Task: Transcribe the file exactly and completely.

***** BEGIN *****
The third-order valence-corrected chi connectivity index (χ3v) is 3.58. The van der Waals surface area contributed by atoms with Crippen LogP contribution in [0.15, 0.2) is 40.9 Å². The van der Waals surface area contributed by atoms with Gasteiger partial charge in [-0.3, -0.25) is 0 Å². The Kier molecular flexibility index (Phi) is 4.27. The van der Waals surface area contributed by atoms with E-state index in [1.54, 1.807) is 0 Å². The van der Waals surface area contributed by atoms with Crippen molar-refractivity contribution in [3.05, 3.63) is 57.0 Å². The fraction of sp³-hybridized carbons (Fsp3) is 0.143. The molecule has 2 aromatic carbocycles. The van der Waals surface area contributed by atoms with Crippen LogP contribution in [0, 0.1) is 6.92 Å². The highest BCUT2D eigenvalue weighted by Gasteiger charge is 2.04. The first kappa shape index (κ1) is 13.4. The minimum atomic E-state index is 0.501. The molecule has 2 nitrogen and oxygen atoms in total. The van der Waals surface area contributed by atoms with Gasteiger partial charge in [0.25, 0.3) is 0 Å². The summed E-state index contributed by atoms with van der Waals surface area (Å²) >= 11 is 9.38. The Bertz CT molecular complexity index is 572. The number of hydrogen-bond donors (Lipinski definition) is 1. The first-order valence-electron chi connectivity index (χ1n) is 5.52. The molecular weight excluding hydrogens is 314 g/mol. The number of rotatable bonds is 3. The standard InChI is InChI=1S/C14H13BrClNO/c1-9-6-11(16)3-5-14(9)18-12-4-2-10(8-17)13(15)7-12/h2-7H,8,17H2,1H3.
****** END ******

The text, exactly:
The third-order valence-corrected chi connectivity index (χ3v) is 3.58. The van der Waals surface area contributed by atoms with Crippen LogP contribution in [0.15, 0.2) is 40.9 Å². The van der Waals surface area contributed by atoms with Gasteiger partial charge in [-0.3, -0.25) is 0 Å². The Kier molecular flexibility index (Phi) is 4.27. The van der Waals surface area contributed by atoms with E-state index in [1.54, 1.807) is 0 Å². The van der Waals surface area contributed by atoms with Crippen molar-refractivity contribution in [3.05, 3.63) is 57.0 Å². The fraction of sp³-hybridized carbons (Fsp3) is 0.143. The molecule has 2 aromatic carbocycles. The van der Waals surface area contributed by atoms with Crippen LogP contribution in [0, 0.1) is 6.92 Å². The highest BCUT2D eigenvalue weighted by Gasteiger charge is 2.04. The first kappa shape index (κ1) is 13.4. The minimum atomic E-state index is 0.501. The molecule has 2 nitrogen and oxygen atoms in total. The van der Waals surface area contributed by atoms with Gasteiger partial charge in [0.25, 0.3) is 0 Å². The summed E-state index contributed by atoms with van der Waals surface area (Å²) >= 11 is 9.38. The Bertz CT molecular complexity index is 572. The number of hydrogen-bond donors (Lipinski definition) is 1. The first-order valence-electron chi connectivity index (χ1n) is 5.52. The molecular weight excluding hydrogens is 314 g/mol. The number of rotatable bonds is 3. The standard InChI is InChI=1S/C14H13BrClNO/c1-9-6-11(16)3-5-14(9)18-12-4-2-10(8-17)13(15)7-12/h2-7H,8,17H2,1H3.